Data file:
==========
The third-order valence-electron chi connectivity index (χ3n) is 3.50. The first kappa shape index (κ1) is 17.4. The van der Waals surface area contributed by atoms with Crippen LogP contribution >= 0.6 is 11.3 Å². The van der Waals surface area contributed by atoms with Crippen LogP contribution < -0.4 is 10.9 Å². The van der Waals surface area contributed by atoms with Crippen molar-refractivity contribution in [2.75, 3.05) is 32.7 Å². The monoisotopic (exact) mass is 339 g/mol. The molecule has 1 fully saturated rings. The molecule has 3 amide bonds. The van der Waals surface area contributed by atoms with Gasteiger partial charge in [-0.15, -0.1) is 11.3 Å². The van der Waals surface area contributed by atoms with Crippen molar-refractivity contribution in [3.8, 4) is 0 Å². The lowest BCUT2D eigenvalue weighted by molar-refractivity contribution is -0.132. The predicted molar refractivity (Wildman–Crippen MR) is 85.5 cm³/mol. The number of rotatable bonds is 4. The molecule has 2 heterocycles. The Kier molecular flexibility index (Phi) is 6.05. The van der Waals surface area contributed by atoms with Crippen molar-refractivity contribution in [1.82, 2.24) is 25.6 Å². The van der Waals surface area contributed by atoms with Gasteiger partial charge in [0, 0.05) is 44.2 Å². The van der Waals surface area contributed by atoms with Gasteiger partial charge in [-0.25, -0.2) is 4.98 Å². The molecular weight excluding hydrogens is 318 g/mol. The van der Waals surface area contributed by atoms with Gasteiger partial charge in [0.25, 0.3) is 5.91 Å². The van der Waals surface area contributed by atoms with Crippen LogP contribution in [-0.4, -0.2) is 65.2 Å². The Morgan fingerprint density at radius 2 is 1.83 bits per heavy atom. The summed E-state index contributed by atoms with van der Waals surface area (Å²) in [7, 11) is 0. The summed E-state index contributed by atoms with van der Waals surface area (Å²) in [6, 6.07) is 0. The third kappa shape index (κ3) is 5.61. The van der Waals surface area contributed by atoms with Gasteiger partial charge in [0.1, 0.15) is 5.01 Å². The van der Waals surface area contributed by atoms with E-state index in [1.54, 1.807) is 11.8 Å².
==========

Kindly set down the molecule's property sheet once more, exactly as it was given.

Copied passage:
The third-order valence-electron chi connectivity index (χ3n) is 3.50. The first kappa shape index (κ1) is 17.4. The van der Waals surface area contributed by atoms with Crippen LogP contribution >= 0.6 is 11.3 Å². The van der Waals surface area contributed by atoms with Crippen LogP contribution < -0.4 is 10.9 Å². The van der Waals surface area contributed by atoms with Crippen molar-refractivity contribution in [2.75, 3.05) is 32.7 Å². The monoisotopic (exact) mass is 339 g/mol. The molecule has 1 fully saturated rings. The molecule has 3 amide bonds. The van der Waals surface area contributed by atoms with Gasteiger partial charge in [-0.15, -0.1) is 11.3 Å². The van der Waals surface area contributed by atoms with Crippen molar-refractivity contribution in [3.8, 4) is 0 Å². The lowest BCUT2D eigenvalue weighted by molar-refractivity contribution is -0.132. The predicted molar refractivity (Wildman–Crippen MR) is 85.5 cm³/mol. The number of rotatable bonds is 4. The molecule has 2 heterocycles. The Kier molecular flexibility index (Phi) is 6.05. The van der Waals surface area contributed by atoms with Crippen molar-refractivity contribution in [1.82, 2.24) is 25.6 Å². The van der Waals surface area contributed by atoms with Gasteiger partial charge in [0, 0.05) is 44.2 Å². The van der Waals surface area contributed by atoms with Gasteiger partial charge in [-0.25, -0.2) is 4.98 Å². The molecular weight excluding hydrogens is 318 g/mol. The van der Waals surface area contributed by atoms with Gasteiger partial charge in [0.25, 0.3) is 5.91 Å². The van der Waals surface area contributed by atoms with Crippen LogP contribution in [-0.4, -0.2) is 65.2 Å². The Morgan fingerprint density at radius 2 is 1.83 bits per heavy atom. The summed E-state index contributed by atoms with van der Waals surface area (Å²) in [7, 11) is 0. The summed E-state index contributed by atoms with van der Waals surface area (Å²) in [6, 6.07) is 0. The third kappa shape index (κ3) is 5.61. The van der Waals surface area contributed by atoms with Gasteiger partial charge in [0.1, 0.15) is 5.01 Å². The van der Waals surface area contributed by atoms with E-state index in [1.54, 1.807) is 11.8 Å².